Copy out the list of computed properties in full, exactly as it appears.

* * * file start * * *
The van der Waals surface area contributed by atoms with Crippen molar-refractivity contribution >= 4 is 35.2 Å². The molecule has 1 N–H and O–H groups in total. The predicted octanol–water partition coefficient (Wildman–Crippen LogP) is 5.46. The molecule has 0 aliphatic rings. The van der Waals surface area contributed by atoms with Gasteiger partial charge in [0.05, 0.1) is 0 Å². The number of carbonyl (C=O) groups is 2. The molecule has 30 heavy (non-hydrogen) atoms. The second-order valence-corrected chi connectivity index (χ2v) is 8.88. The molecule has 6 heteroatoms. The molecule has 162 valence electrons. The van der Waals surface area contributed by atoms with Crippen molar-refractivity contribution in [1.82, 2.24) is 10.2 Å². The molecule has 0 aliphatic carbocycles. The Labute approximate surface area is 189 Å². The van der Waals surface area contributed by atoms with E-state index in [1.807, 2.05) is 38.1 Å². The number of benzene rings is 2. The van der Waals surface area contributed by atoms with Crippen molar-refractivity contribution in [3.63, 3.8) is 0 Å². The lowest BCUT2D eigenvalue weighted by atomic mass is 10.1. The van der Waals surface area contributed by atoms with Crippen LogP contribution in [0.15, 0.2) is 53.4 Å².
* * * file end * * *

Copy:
The van der Waals surface area contributed by atoms with Crippen molar-refractivity contribution >= 4 is 35.2 Å². The molecule has 1 N–H and O–H groups in total. The predicted octanol–water partition coefficient (Wildman–Crippen LogP) is 5.46. The molecule has 0 aliphatic rings. The van der Waals surface area contributed by atoms with Gasteiger partial charge in [0.05, 0.1) is 0 Å². The number of carbonyl (C=O) groups is 2. The molecule has 30 heavy (non-hydrogen) atoms. The second-order valence-corrected chi connectivity index (χ2v) is 8.88. The molecule has 6 heteroatoms. The molecule has 162 valence electrons. The van der Waals surface area contributed by atoms with Crippen molar-refractivity contribution in [1.82, 2.24) is 10.2 Å². The molecule has 0 aliphatic carbocycles. The Labute approximate surface area is 189 Å². The van der Waals surface area contributed by atoms with E-state index in [1.807, 2.05) is 38.1 Å². The number of benzene rings is 2. The van der Waals surface area contributed by atoms with Crippen molar-refractivity contribution in [3.63, 3.8) is 0 Å². The lowest BCUT2D eigenvalue weighted by atomic mass is 10.1. The van der Waals surface area contributed by atoms with Crippen LogP contribution in [0.15, 0.2) is 53.4 Å².